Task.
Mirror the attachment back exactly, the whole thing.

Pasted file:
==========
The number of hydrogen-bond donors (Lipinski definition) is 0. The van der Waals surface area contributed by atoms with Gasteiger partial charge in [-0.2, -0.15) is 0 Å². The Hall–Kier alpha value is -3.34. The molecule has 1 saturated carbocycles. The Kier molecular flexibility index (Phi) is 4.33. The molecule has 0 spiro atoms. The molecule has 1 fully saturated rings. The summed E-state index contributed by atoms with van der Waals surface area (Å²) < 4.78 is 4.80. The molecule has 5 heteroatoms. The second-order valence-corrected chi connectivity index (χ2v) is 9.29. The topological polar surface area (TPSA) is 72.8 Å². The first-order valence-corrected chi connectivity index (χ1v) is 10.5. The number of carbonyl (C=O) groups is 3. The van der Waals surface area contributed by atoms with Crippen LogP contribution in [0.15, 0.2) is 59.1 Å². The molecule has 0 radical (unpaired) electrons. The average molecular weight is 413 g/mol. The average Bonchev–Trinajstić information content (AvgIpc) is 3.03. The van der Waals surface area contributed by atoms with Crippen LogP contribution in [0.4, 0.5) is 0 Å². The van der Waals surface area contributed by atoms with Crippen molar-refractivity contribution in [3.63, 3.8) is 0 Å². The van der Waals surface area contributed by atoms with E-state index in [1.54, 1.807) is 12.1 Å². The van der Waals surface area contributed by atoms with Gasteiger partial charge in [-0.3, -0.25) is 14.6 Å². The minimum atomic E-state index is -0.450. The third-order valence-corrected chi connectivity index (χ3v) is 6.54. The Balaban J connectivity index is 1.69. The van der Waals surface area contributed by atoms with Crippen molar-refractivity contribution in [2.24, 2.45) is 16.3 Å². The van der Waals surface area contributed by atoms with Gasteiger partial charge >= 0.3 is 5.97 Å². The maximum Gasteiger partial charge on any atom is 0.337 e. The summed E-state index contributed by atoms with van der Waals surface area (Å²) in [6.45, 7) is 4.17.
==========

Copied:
The number of hydrogen-bond donors (Lipinski definition) is 0. The van der Waals surface area contributed by atoms with Gasteiger partial charge in [-0.2, -0.15) is 0 Å². The Hall–Kier alpha value is -3.34. The molecule has 1 saturated carbocycles. The Kier molecular flexibility index (Phi) is 4.33. The molecule has 0 spiro atoms. The molecule has 1 fully saturated rings. The summed E-state index contributed by atoms with van der Waals surface area (Å²) < 4.78 is 4.80. The molecule has 5 heteroatoms. The second-order valence-corrected chi connectivity index (χ2v) is 9.29. The topological polar surface area (TPSA) is 72.8 Å². The first-order valence-corrected chi connectivity index (χ1v) is 10.5. The number of carbonyl (C=O) groups is 3. The van der Waals surface area contributed by atoms with Crippen LogP contribution in [0.15, 0.2) is 59.1 Å². The molecule has 0 radical (unpaired) electrons. The average molecular weight is 413 g/mol. The average Bonchev–Trinajstić information content (AvgIpc) is 3.03. The van der Waals surface area contributed by atoms with Crippen LogP contribution in [0.4, 0.5) is 0 Å². The van der Waals surface area contributed by atoms with Crippen molar-refractivity contribution in [3.63, 3.8) is 0 Å². The van der Waals surface area contributed by atoms with E-state index in [1.54, 1.807) is 12.1 Å². The van der Waals surface area contributed by atoms with Gasteiger partial charge in [-0.3, -0.25) is 14.6 Å². The minimum atomic E-state index is -0.450. The third-order valence-corrected chi connectivity index (χ3v) is 6.54. The Balaban J connectivity index is 1.69. The van der Waals surface area contributed by atoms with Crippen molar-refractivity contribution in [2.24, 2.45) is 16.3 Å². The van der Waals surface area contributed by atoms with Gasteiger partial charge >= 0.3 is 5.97 Å². The maximum Gasteiger partial charge on any atom is 0.337 e. The summed E-state index contributed by atoms with van der Waals surface area (Å²) in [6.45, 7) is 4.17.